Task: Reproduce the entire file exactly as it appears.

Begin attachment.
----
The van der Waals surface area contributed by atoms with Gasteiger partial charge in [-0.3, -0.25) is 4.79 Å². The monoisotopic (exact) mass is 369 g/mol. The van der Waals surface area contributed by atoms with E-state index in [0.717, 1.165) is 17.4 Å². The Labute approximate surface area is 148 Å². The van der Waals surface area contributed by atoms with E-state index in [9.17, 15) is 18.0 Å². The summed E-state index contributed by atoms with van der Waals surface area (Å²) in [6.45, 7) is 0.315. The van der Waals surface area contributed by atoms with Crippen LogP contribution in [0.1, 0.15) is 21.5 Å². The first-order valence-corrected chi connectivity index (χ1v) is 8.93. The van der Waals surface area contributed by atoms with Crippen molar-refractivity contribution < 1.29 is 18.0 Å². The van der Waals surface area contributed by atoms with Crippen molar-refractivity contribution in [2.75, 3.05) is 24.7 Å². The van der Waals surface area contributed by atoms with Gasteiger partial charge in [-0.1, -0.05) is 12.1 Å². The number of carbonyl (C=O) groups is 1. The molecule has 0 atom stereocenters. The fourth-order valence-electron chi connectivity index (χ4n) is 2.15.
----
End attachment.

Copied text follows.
The van der Waals surface area contributed by atoms with Gasteiger partial charge in [-0.3, -0.25) is 4.79 Å². The monoisotopic (exact) mass is 369 g/mol. The van der Waals surface area contributed by atoms with E-state index in [0.717, 1.165) is 17.4 Å². The Labute approximate surface area is 148 Å². The van der Waals surface area contributed by atoms with E-state index in [9.17, 15) is 18.0 Å². The summed E-state index contributed by atoms with van der Waals surface area (Å²) in [6.45, 7) is 0.315. The van der Waals surface area contributed by atoms with Crippen LogP contribution in [0.1, 0.15) is 21.5 Å². The first-order valence-corrected chi connectivity index (χ1v) is 8.93. The van der Waals surface area contributed by atoms with Crippen molar-refractivity contribution < 1.29 is 18.0 Å². The van der Waals surface area contributed by atoms with Crippen molar-refractivity contribution in [2.75, 3.05) is 24.7 Å². The van der Waals surface area contributed by atoms with Gasteiger partial charge in [-0.1, -0.05) is 12.1 Å². The number of carbonyl (C=O) groups is 1. The molecule has 0 atom stereocenters. The fourth-order valence-electron chi connectivity index (χ4n) is 2.15.